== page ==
Climate-smart potatoes and sweetpotatoes boost resilience in the tropics

Drought-tolerant Unica variety.

Potatoes and sweetpotatoes have played important roles in nourishing burgeoning populations in Africa and Asia, and their attributes ensure their contribution to food and nutrition security as climate change challenges farmers’ ability to feed their families and compatriots.

Both potatoes and sweetpotatoes produce more calories per hectare than rice or wheat, and  with less water. Early maturing varieties that are ready to harvest when grains are still green produce precious food in, what rural Africans call, the hunger months and enable Asian farmers to sustainably intensify food production in grain-based systems by adding an extra crop in what are otherwise fallow months. But their greatest attribute in the long run may well be resilience

Plant breeders have traditionally aimed for high yields and disease resistance, but nutritional value and climate resilience have also become priorities in the past decade. The sweetpotato has great potential for heat tolerance, as a mass screening of the crop’s biodiversity in northern Peru demonstrated. Scientists assessed the performance of 1,973 sweetpotato accessions from the International Potato Center (CIP) genebank in the coastal desert during the southern summer, when mid-day temperatures can top 40 °C. They identified 132 that produced good harvests and could thus be used to breed heat-tolerant varieties for tropical countries.

CIP has partnered with breeding programs across the globe in tapping potato and sweetpotato biodiversity for the development of robust, productive and nutritious varieties, improving the livelihoods of about 10 million farming families to date. This has resulted in almost two dozen drought- and heat-tolerant sweetpotato varieties being released in Mozambique since 2010, several of which have been shared with other African countries.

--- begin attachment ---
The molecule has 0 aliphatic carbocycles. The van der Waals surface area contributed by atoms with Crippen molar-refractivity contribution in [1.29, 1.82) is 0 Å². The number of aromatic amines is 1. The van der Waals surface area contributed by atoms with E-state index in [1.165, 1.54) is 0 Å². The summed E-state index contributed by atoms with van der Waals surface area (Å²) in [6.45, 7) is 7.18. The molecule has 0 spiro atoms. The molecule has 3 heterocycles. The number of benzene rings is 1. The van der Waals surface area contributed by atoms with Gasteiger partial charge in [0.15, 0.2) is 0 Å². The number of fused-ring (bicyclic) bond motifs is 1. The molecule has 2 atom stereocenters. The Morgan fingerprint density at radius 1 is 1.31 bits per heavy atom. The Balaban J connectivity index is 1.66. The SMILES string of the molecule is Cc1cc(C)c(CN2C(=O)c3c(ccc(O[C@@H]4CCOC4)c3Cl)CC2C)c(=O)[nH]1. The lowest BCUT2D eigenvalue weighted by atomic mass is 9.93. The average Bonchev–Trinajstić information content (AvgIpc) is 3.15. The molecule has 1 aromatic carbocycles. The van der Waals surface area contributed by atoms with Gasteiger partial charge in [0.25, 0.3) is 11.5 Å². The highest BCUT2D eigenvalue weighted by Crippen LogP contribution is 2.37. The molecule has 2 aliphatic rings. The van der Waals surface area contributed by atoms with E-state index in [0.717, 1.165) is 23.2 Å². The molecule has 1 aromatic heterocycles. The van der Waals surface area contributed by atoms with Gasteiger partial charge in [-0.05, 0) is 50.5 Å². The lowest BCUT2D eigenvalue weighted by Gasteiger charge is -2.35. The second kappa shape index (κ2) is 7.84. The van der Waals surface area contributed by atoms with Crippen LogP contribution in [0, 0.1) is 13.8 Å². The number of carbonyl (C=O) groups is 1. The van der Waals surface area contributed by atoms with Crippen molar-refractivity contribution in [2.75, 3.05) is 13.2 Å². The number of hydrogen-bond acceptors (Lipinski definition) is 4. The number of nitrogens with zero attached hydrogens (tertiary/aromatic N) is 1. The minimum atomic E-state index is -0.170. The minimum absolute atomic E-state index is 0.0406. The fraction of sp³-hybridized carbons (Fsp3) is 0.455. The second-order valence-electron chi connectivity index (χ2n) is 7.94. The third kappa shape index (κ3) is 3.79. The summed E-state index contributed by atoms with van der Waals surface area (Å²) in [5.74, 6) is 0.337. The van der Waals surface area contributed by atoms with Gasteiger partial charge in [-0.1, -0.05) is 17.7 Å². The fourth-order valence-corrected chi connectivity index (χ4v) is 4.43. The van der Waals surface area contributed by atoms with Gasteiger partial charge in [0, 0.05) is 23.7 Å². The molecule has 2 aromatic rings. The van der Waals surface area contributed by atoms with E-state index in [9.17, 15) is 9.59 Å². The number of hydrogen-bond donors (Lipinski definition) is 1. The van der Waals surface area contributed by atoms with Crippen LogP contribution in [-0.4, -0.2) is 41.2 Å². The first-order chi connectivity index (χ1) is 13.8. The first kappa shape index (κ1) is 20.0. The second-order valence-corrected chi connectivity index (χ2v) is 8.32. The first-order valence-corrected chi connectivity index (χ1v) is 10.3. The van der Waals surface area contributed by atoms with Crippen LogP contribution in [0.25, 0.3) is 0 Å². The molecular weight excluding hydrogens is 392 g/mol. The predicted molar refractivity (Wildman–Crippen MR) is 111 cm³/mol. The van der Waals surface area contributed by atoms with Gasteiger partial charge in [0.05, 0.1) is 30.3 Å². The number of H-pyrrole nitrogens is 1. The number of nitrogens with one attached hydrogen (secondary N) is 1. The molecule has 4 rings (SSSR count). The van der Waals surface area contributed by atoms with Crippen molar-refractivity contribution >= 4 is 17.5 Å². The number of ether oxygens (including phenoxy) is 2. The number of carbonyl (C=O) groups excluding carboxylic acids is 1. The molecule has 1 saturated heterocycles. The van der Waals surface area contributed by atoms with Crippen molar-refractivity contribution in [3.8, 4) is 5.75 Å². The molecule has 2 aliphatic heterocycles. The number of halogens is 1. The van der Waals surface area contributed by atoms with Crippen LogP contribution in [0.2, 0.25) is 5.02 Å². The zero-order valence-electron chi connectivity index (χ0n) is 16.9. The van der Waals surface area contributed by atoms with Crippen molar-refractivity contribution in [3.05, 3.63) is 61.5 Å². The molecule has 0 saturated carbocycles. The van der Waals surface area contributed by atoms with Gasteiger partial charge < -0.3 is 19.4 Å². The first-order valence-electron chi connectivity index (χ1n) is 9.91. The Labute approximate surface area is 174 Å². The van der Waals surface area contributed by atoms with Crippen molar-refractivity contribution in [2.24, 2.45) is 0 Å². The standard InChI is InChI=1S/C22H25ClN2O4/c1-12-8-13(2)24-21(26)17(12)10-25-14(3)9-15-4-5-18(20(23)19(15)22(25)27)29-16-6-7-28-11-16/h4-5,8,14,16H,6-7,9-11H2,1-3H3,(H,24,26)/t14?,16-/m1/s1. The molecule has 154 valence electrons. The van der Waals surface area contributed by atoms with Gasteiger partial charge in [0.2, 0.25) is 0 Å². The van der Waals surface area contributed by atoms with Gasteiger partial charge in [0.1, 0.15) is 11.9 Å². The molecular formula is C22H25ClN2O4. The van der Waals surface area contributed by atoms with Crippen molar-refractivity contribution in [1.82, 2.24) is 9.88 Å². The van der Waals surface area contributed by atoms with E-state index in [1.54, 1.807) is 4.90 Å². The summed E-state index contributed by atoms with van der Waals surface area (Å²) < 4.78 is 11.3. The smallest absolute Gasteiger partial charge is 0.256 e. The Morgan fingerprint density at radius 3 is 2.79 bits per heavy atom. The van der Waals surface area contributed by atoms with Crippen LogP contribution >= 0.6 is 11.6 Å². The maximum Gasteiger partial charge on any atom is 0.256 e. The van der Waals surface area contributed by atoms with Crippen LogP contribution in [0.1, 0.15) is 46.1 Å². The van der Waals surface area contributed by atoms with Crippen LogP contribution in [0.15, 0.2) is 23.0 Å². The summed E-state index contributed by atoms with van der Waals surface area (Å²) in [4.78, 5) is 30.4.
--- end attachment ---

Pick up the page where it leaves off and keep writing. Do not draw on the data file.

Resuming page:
Though the potato is mainly a cool-climate crop, breeders have managed to develop heat- and drought-tolerant varieties that are also disease resistant and early maturing, which means they produce food even when the rainy season ends early. Their development has been laborious and slow, which is a problem given the recent pace of climate change. The good news is that technologies such as gene editing can accelerate breeding more climate-smart varieties with characteristics that men and women consumers want, or the nutritional content young mothers and children need. In the meantime, a growing cadre of climate-smart varieties are already helping small-scale farmers across the tropics – where 40 percent of the global population lives – rise to the challenges of climate change:

Several heat- and salt-tolerant potato and sweetpotato varieties have been introduced in the southern delta districts of Bangladesh, where cyclones have flooded coastal zones, leaving saline soil that reduced productivity on 40% of arable land. A kilo of sweetpotato costs half as much as a kilo of rice in Bangladesh, making it a vital food for vulnerable families, including about 42,000 Rohingya refugees.

Harvesting heat- and drought-tolerant sweetpotato in Bangladesh.
Farmer Doris Kagendo Gikunda with drought-tolerant Unica variety in Kenya.

The drought-tolerant Unica potato variety, originally released in Peru, is now grown on three continents. It has enabled potato farming in areas where the crop was never grown before, such as the lowlands of Kenya’s Taita-Taveta County, where it produced good yields on just 120 mm of rain, compared to the 450-600 mm most potatoes need.

Heat-tolerant potato variety Kufri Lima allows farmers in Central India to plant that winter crop a month earlier than normal, which means they harvest when potatoes are scarce and prices are high and could open the door to potato farming in new areas.

Drought-tolerant Irene, a nutritious sweet potato variety widely grown in Mozambique, has been shared with five other African countries in recent years. It has helped families in drought-prone northern Kenya diversify their diets and incomes and will be distributed in rural communities of southern Madagascar to help them recover from two years of severe drought.

Blog by David Dudenhoefer